Monday, 10 November 2014
EPICENTRE THEATRE COMPANY'S 'Twelve Angry Men' dissected by Rhiona
Reginald Rose’s story of Twelve Angry Men is a story of ignorance and prejudice being overcome by courage and conviction. It is a story that challenges our assumptions and delves deep into issues of social justice. The year is 1954. It is summer in New York. It is the juror’s room, where twelve men are to come to a unanimous vote on a man’s life: innocent or guilty?
In the beginning, there is a near unanimous vote with the single exception of juror no.8 who urges the jury to consider an alternative, to question their conclusions. However, Richard Drysdale’s performance in this role seemed tired. To be fair though, most of the men delivered a rather uninspired performance.
With the exception of juror no.3, 9 and 11(Enrico Babic, Tim Hunter, Darrell Hoffman) who all had impassioned and present performances, whenever a juror spoke it lacked impulse; it lacked motivation. It was as though each individual was waiting for their time to speak – anticipating it – rather than reacting to someone else’ argument. For this reason, I think this production is better titled Twelve Slightly Agitated Men. They were overheated and tired, but not passionate about their points of view.
So the characterisation seemed unanimous: they all seemed disgruntled. But that was about the only thing they all agreed on. We had accents from Sydney to San Antonio and suits from the 40s to today. Either/or would have been fine – it would be interesting to see a contemporary Australian adaptation of this play – but if your sole intention is to recreate the film, then you are going to encounter some problems. Especially, when not all of the cast can maintain an American accent.
These discrepancies were not only jarring in terms of cohesion, but it also meant the argument existed in a disputed time and place, which ultimately undermined the fundamental tension in the script. It felt unsettled for the wrong reasons.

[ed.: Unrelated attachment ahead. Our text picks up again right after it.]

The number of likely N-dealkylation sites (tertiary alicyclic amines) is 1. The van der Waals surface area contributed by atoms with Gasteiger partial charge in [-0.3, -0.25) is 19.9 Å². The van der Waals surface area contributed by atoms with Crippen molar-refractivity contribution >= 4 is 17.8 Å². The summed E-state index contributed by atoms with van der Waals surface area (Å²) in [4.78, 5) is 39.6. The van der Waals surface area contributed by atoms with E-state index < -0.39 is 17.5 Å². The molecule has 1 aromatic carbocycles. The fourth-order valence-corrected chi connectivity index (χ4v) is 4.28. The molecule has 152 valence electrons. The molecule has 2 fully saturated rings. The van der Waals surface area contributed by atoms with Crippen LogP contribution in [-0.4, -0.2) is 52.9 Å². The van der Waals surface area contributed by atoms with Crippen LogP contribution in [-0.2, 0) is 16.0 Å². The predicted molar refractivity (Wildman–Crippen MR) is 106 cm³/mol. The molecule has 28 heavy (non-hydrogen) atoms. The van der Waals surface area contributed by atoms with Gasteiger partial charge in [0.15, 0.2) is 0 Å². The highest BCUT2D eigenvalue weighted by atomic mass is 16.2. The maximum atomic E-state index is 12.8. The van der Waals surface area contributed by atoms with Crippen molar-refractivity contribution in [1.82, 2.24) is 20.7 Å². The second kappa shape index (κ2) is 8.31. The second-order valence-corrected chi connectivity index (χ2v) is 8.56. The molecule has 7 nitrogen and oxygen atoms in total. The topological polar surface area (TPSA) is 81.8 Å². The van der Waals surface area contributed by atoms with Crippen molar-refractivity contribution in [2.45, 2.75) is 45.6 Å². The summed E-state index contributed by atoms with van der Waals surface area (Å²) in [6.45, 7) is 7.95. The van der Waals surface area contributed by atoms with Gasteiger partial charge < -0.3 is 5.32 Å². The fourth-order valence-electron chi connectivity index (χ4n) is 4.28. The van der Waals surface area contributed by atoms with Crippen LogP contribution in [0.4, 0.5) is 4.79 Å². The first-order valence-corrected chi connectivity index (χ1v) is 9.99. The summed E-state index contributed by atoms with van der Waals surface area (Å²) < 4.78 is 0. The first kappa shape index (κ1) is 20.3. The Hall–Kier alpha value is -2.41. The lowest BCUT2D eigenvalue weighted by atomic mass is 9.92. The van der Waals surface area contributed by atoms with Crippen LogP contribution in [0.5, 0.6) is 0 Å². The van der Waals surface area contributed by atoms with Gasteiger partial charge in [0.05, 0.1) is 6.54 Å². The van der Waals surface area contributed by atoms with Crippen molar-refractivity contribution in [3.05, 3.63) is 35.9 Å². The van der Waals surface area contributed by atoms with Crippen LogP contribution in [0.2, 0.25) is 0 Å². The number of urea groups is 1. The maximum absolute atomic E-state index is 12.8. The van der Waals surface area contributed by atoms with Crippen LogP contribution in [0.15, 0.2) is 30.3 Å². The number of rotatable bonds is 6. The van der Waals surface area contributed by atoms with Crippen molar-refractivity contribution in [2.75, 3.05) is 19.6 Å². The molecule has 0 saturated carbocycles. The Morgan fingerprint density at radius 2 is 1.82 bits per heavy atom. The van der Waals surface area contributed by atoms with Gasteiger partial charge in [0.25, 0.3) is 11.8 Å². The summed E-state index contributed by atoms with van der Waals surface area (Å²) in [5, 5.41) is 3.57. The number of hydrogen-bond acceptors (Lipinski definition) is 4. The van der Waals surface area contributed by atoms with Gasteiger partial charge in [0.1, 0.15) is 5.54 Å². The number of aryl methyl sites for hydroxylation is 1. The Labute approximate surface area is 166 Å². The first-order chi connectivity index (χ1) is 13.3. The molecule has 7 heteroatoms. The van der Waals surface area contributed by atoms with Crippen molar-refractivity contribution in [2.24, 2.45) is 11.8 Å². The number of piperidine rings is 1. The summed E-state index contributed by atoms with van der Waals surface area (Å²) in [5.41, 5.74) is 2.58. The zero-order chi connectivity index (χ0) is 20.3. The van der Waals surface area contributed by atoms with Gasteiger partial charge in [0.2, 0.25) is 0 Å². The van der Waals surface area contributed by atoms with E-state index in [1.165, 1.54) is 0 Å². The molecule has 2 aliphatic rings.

Set designer George Cartledge went for a traditional approach, which was comfortable and familiar. However, the angle of the table lost half the jury’s faces, and seemed to be on the diagonal to “create interest”. It complicated the set and, had it been perpendicular to the audience, it would have visually supported the polarization suggested in the script.
Moreover, although in theatre you don’t have the luxury of different camera angles and close ups, one has to trust that the writing will speak for itself in this regard. The different points of view, the different arguments will suffice. They will create interest. Director Tonya Grelis seemed to be under the presumption that the piece sits down when you sit down, which in itself is a valid idea, but is to be taken with a grain of salt in a play that is performed around a table. Although some movement is granted, even indicated in the script, too much can be distracting and seems unnecessary.
Ultimately, the production felt like it papier mached the play. It seemed to be tapping on the shell of Rose’s writing, but never really pierced through to the core. It didn’t discover the catalyst for each line, the moments of impact that lead to each argument, the source of prejudice within each individual.